Netflix provides its spin on bipolar disorder

By Jessica Buttell Jan 31, 2020

 Spinning Out, the Netflix Original Series focuses on figure skater Kat Baker and her life with bipolar disorder. 

The producers work hard to capture an accurate portrayal of the challenges that athletes with mental illness face.

Skating is Baker’s life, until she falls out of a jump and cracks her head open during a regional competition. 

Baker’s passion for skating that once brought feelings of happiness and excitement is replaced with terror and trauma. 

Unable to sleep without reliving her fall each night and Baker’s hopes of ever skating again disappear as she struggles to do the most basic of skills. 

Baker believes her skating career is over until she is offered the opportunity to skate pairs with Justin Davis. 

No other options available, Baker has to relearn how to skate all over again so she can have the option to continue her passion.

While Baker trains in hopes of going to the Olympics, she struggles to balance her personal life and her mental health. 

Baker is not the only character in the show with bipolar disorder. 

Baker inherits her disorder from her mother Carol, who is notorious for being noncompliant with her own medication. Carol serves as the series antagonist, verbally abusing her daughters and working them to the bone for them to become the skaters that she could never be.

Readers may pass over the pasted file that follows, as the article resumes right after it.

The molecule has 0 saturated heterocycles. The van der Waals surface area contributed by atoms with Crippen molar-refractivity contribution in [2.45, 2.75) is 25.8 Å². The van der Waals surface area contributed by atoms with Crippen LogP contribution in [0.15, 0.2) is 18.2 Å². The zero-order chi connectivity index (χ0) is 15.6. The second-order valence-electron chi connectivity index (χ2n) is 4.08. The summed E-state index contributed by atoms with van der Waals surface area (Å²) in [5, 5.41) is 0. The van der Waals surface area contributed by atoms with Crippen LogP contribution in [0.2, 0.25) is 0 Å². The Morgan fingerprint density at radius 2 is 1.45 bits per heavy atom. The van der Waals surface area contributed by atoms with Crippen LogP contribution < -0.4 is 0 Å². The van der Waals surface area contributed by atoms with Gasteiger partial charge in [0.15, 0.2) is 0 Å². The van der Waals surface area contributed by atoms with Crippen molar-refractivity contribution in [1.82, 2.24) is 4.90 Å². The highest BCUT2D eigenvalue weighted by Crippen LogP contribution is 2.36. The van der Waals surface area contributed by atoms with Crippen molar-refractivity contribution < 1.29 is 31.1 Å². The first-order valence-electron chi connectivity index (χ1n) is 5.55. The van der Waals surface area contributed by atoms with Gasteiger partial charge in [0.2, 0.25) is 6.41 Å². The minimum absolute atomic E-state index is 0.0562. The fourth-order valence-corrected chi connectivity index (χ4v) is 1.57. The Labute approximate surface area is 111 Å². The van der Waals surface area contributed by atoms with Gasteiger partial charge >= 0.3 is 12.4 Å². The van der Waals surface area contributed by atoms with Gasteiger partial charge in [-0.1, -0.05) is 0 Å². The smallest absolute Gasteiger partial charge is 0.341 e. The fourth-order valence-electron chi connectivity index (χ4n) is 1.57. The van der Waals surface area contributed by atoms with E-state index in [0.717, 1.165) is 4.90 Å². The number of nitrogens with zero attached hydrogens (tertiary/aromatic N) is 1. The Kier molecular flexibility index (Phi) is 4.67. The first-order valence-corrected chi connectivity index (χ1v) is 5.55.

Bipolar disorder involves extreme mood swings including mania (emotional highs) and depression (emotional lows). 

Many people who suffer from this lifelong condition can have their energy, sleep, behavior, judgment and decision-making affected. 

The audience watches as Baker self-harms, biting her arm until the skin bleeds in order to deal with stress. 

As the competition season heats up, Baker stops taking her medication, seeking the energy and confidence that comes with the emotional highs in the disorder. 

But Baker also has to deal with the repercussions of her thoughtless actions and work through her depressive state.

Spinning Out plays a crucial role in communicating to its audience that having a mental illness is nothing to be ashamed of. 

Carol and Baker both try to hide their disorder from the public, as they are under the impression that mental health issues can ruin a person’s reputation. 

That simply is not true.

Baker goes through a period of rebirth, where she rejects the lifestyle Carol imposed on her by keeping Baker’s disorder as a secret. 

It takes extreme courage from Baker but also shows that she had nothing to fear in the first place. 

Baker’s friends accept her for who she is and make sure that she is back in a healthy state with her medication. 

By not keeping her disorder secret any longer, 

Baker finally gets the support she needs.

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